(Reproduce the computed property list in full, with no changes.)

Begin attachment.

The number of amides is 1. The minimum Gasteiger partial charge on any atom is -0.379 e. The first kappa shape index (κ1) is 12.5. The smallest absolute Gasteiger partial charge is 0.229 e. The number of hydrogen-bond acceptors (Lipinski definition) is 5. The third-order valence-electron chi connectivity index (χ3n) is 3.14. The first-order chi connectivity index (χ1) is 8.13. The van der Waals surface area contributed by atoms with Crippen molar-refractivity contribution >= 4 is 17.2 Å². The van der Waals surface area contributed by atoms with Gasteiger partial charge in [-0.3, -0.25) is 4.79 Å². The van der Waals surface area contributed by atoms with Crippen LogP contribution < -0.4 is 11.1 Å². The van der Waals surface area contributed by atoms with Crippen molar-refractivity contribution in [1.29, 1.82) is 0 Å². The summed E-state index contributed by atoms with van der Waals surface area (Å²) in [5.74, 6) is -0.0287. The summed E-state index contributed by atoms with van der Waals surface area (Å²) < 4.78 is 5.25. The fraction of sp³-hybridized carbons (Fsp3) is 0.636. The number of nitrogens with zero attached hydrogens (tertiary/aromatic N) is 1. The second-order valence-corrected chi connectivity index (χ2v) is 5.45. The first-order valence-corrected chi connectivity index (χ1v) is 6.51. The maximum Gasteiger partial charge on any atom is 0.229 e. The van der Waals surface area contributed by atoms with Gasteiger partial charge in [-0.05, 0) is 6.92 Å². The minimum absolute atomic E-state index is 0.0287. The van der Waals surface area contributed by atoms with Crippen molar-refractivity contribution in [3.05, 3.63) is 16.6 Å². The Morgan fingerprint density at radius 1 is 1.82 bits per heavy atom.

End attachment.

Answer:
The number of amides is 1. The minimum Gasteiger partial charge on any atom is -0.379 e. The first kappa shape index (κ1) is 12.5. The smallest absolute Gasteiger partial charge is 0.229 e. The number of hydrogen-bond acceptors (Lipinski definition) is 5. The third-order valence-electron chi connectivity index (χ3n) is 3.14. The first-order chi connectivity index (χ1) is 8.13. The van der Waals surface area contributed by atoms with Crippen molar-refractivity contribution >= 4 is 17.2 Å². The van der Waals surface area contributed by atoms with Gasteiger partial charge in [-0.3, -0.25) is 4.79 Å². The van der Waals surface area contributed by atoms with Crippen LogP contribution < -0.4 is 11.1 Å². The van der Waals surface area contributed by atoms with Crippen molar-refractivity contribution in [1.29, 1.82) is 0 Å². The summed E-state index contributed by atoms with van der Waals surface area (Å²) in [5.74, 6) is -0.0287. The summed E-state index contributed by atoms with van der Waals surface area (Å²) < 4.78 is 5.25. The fraction of sp³-hybridized carbons (Fsp3) is 0.636. The number of nitrogens with zero attached hydrogens (tertiary/aromatic N) is 1. The second-order valence-corrected chi connectivity index (χ2v) is 5.45. The first-order valence-corrected chi connectivity index (χ1v) is 6.51. The maximum Gasteiger partial charge on any atom is 0.229 e. The van der Waals surface area contributed by atoms with Gasteiger partial charge in [-0.05, 0) is 6.92 Å². The minimum absolute atomic E-state index is 0.0287. The van der Waals surface area contributed by atoms with Crippen molar-refractivity contribution in [3.05, 3.63) is 16.6 Å². The Morgan fingerprint density at radius 1 is 1.82 bits per heavy atom.